Sunday, April 8, 2012

Larch Forest Project-- Demo & Workshop

Ken and ACBS president Mat with the completed forest on a slab.
What a terrific April meeting.

I have to say, Ken pulled off a hat trick with this combined demo and workshop.  As he discussed some of the basics of creating a forest planting, Ken built this wonderful grove on a fiberglass slab.   In the photos at the right, you can see the larch seedlings spread out on the table as he selects the trees by size, thickness and number of side branches during the assembly. Ken explained why he chooses to prune the larches back at one point over another along the trunk for the forest, and how to clip the tap root so that the seedling would fit into the group.  He also discussed placeing the trees in such a way that the planting appeared natural and not contrived.
Having placed and worked all of the trees into the soil, he pointed out how he would next come back and prune the height of each tree so that the largest, and more dominant trees formed the apex of the entire composition.  At the same time, the smaller trees to the back and side contributed a sense of depth, and a feeling of the forest spread out across the horizon.  There was also a sense of perspective with the smaller trees now beginning to appear further away.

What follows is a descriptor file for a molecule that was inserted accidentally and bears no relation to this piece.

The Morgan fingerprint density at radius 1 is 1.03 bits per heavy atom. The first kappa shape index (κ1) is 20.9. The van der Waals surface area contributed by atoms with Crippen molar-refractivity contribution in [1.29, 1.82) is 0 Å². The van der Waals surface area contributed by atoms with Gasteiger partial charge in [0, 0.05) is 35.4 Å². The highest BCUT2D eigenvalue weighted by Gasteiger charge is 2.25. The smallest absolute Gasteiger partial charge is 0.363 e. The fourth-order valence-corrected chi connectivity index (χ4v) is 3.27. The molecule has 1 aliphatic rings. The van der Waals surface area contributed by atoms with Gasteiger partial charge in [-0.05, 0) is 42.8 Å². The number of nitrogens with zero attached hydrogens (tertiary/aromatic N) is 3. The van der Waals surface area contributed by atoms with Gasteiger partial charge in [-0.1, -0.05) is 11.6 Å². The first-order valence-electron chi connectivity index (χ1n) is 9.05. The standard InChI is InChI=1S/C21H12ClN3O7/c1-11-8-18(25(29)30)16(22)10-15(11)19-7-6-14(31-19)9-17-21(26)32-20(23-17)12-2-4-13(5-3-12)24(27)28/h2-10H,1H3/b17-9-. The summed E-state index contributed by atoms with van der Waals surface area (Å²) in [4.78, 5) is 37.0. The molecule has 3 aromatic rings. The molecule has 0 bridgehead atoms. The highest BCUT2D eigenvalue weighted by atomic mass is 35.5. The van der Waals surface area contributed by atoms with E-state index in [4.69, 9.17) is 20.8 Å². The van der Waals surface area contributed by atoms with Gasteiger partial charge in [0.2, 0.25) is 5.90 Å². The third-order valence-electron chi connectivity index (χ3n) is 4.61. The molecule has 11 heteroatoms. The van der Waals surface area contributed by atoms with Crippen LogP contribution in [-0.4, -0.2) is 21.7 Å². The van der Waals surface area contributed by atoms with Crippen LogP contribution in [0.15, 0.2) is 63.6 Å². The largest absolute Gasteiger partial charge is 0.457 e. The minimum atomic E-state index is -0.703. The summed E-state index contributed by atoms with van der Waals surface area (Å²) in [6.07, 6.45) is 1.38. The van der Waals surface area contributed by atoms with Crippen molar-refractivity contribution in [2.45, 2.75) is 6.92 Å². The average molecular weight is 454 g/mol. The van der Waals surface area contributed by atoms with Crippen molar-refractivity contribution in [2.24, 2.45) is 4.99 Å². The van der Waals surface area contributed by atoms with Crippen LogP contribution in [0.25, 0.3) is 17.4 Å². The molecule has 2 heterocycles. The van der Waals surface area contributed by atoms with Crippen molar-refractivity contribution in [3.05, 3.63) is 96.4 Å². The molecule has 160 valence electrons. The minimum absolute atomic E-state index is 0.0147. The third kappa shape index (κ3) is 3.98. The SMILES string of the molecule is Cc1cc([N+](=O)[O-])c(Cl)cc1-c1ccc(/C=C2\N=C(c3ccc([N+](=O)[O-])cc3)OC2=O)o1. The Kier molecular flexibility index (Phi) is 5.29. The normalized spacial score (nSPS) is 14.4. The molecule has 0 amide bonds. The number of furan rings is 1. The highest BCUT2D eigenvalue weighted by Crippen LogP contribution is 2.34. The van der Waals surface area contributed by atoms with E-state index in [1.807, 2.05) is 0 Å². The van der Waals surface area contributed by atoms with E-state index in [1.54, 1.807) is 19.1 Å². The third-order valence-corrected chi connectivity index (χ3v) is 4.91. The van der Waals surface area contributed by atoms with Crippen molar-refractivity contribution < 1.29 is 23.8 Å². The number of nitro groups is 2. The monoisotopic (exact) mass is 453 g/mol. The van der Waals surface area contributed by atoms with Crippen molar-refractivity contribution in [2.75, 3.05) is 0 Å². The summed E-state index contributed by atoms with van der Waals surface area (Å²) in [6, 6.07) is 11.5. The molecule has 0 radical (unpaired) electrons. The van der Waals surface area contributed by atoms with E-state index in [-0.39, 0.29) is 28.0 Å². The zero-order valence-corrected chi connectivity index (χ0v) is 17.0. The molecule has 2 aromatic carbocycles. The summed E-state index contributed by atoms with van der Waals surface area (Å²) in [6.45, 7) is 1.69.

One of the of the notable points of Ken's forest was in his soil mix.  In addition to the mixture of grit (haydite and builder's sand) and organic material, Ken adds sphagnum moss right into the soil mix.  While some books recommend such techniques as using a mix clay and sphagnum to make a rim for a slab planting, putting the sphagnum right into the soil binds the mix, and seems to work well for holding the group in place. 

In the workshop, members put together their own forest groups, although on a smaller scale, using the bundles of nine larches as well as larger seedlings.

Below are several photos of our newly created groves.  (More pictures posted shortly) It will be fun to follow all of these forests over the next several years to see how they flush-out and develop--and also see them in their fall colors. In the coming years, we will add these to our Virtual Fall Show--you can see photos of trees from past autumns posted on ACBS's gallery spot at

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